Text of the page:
Huntington examines about a dozen stories, using them as entertaining instructional laboratories. He then gives a chapter to The Time Machine and substantial space to each of the scientific romances. He continues to guide through temporal and topographical boundaries and shows mediations between worlds. What is now superadded is the encounter with intelligent aliens and the problems of communication and domination so raised. In this context, the discussion of fire in The Time Machine is admirable. Fire defines civilized man: on the Time Traveler's hearth, as weapon against Morlocks, to amuse Weena, as tool to light the dark. Fire is technology, even if only a safety match, and it performs mediations in the land of those who lack it. But it mediates most powerfully when it goes out, and puts the traveler suddenly on a footing with the natives, or when it rages out of control, causing him to feel pity and cease from massacring its blinded victims. In The War of the Worlds sunsets mediate, accompanying first the incursion of the aliens into the Surrey landscape, then melding with the darkness the aliens themselves rain down, then dying as the "Ulla" "Ulla" dies that had made London seem alive.

By the time of The First Men in the Moon (and other works of that period) Wells is straining towards "directed thought." Huntington's salient insight concerning The First Men in the Moon is that the apparent upper/lower lunar worlds are really one because there is but one lunar species, the Selenite. The outside doesn't signify. The Selenites, moreover, are classless (a fact camouflaged by their endless individual differences), and--being a sort of cerebral beehive--they combine cognitive and instinctive co-operation. The result is an illegitimate fusion of evolution and ethics. The story remains "undirected," but only in the ambiguous relationships between the Selenite and human worlds, as mediated by Bedford or by Calor.

Huntington oddly calls the early works "anti-utopias." On the other hand, "utopias" and "dystopia" are works that strive for a totalitarian self-consistency, "good" or "bad." Thus, "anti-utopia" becomes equivalent to the early Wells, to his sort of self-regarding skepticism. Huntington sees his heirs in Čapek, Stapledon, and Le Guin, and he reads Zamyatin's We as surpassing Wells in relentless ironies. Orwell, Huxley, and Bradbury are dystopians: Orwell monolithic, Bradbury and Huxley content with "simple plus-minus oppositions" of "nature against technology, and the individual against society" (p. 164). The book closes with discussion of A Modern Utopia, pointing therein to a voice of anti-utopia, the Botanist.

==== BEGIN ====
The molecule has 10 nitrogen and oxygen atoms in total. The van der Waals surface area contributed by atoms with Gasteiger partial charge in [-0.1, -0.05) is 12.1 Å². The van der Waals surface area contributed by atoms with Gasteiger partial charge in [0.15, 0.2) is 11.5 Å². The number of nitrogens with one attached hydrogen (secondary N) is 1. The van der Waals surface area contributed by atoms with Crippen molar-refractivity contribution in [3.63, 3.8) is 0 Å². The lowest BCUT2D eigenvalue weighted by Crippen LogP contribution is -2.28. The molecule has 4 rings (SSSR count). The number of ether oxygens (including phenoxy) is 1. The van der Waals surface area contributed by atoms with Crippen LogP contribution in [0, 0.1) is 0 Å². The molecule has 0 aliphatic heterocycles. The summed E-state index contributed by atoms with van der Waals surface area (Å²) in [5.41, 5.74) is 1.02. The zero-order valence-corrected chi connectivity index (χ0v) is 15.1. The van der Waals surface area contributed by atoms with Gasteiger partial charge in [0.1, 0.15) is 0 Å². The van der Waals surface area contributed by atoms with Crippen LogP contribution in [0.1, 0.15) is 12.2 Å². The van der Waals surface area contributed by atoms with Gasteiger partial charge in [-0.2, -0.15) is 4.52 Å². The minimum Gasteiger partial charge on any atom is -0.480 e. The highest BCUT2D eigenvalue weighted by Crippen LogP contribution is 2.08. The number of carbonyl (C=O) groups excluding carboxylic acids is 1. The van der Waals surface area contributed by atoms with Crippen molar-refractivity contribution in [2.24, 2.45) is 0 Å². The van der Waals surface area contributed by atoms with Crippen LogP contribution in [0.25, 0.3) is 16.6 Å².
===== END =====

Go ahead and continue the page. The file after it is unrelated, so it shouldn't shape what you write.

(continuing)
According to this line of argument, Wells turned from anti-utopia to utopia in about 1900. The story that Huntington says "epitomizes the new shape of Wells's imagination" (p. 134) is "The Land Ironclads," which depicts two initially stalemated armies, until tanks become the sufficient reason why the young engineers wipe out their bucolic adversaries. Huntington quotes:

For the enemy these young engineers were defeating they felt a certain qualified pity and quite unqualified contempt. They regarded these big healthy men they were shooting down precisely as these big healthy men might regard some inferior kind of nigger....'If they must make war,' these young men thought, 'why in thunder don't they do it like sensible men?' (p. 136)

Huntington notes that this is "what one imagines an insensitive Martian might have thought." The problem is not that Wells has defected--part of him was always "Martian"--but that now "one side is right" and in order to make propaganda the story has to ignore its own implications.

A good test of a book at the present stage of Wells criticism is how far it throws light on Wells's movement across the divide of 1900. In one basic way Huntington fails. He concentrates almost exclusively on Wells's early writings, which he prefers for ethical-aesthetic reasons. "The problem with directed thought. . . is that it strives to reduce complexity" (p. 2), whereas undirected thought "holds together oppositions and lives with them" (p. 18). After 1900 Wells supposedly overbalanced himself and fell into the directed mode, which Huntington finds simplistic. But what about Tono-Bungay, for example: is it "directed"? In any case, is it simplistic? Huntington discusses Lewisham's Chaffery at some length and no other novel. Why not others, or other episodes--Mordet Island in Tono-Bungay, for instance?

Granted the bias, though, nothing like Huntington's extensive and detailed analysis of Wells's formal structures has been attempted before. By following that development Huntington convincingly demonstrates that within several years Wells's mechanisms of irresolvable opposition begin to crystallize (it is Reed who develops the image of the crystal in Wells: "abruptly, chaos achieves order" [p. 1131]) so that the one world of utopia emerges alone. At the same time, the evolution-ethics opposition develops into the unity of evolution-through-culture. And this scheme of the works is induced from them, without reference to Wells's private life, and shows what the works themselves do. It charts their movement across the 1900 divide as no study has before. Beyond that, the essays on later writers--controversial in respect to Huxley and Bradbury--lend added interest for the general student of SF.

moonbut.gif (4466 bytes)  Back to Home